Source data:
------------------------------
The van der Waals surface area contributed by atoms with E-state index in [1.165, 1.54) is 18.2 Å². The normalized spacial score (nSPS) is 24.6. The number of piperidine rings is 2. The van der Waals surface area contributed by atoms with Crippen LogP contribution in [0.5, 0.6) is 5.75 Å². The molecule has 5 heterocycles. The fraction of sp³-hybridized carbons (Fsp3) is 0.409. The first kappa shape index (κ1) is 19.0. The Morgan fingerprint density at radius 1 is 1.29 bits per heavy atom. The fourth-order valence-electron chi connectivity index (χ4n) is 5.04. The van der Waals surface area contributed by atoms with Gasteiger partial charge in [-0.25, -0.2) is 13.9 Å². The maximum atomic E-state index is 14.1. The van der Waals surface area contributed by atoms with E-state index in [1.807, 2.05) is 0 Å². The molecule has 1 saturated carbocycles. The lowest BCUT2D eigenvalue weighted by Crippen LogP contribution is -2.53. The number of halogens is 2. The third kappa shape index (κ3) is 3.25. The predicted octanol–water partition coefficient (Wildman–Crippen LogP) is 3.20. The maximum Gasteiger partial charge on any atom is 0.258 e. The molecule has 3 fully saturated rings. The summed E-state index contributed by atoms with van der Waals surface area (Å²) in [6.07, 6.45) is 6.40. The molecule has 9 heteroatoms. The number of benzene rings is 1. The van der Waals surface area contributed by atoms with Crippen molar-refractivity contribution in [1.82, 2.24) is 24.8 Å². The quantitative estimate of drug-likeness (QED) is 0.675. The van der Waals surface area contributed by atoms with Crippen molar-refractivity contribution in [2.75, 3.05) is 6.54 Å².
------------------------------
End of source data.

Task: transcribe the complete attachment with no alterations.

The van der Waals surface area contributed by atoms with E-state index in [1.165, 1.54) is 18.2 Å². The normalized spacial score (nSPS) is 24.6. The number of piperidine rings is 2. The van der Waals surface area contributed by atoms with Crippen LogP contribution in [0.5, 0.6) is 5.75 Å². The molecule has 5 heterocycles. The fraction of sp³-hybridized carbons (Fsp3) is 0.409. The first kappa shape index (κ1) is 19.0. The Morgan fingerprint density at radius 1 is 1.29 bits per heavy atom. The fourth-order valence-electron chi connectivity index (χ4n) is 5.04. The van der Waals surface area contributed by atoms with Gasteiger partial charge in [-0.25, -0.2) is 13.9 Å². The maximum atomic E-state index is 14.1. The van der Waals surface area contributed by atoms with E-state index in [1.807, 2.05) is 0 Å². The molecule has 1 saturated carbocycles. The lowest BCUT2D eigenvalue weighted by Crippen LogP contribution is -2.53. The number of halogens is 2. The third kappa shape index (κ3) is 3.25. The predicted octanol–water partition coefficient (Wildman–Crippen LogP) is 3.20. The maximum Gasteiger partial charge on any atom is 0.258 e. The molecule has 3 fully saturated rings. The summed E-state index contributed by atoms with van der Waals surface area (Å²) in [6.07, 6.45) is 6.40. The molecule has 9 heteroatoms. The number of benzene rings is 1. The van der Waals surface area contributed by atoms with Crippen molar-refractivity contribution in [1.82, 2.24) is 24.8 Å². The quantitative estimate of drug-likeness (QED) is 0.675. The van der Waals surface area contributed by atoms with Crippen molar-refractivity contribution in [2.75, 3.05) is 6.54 Å².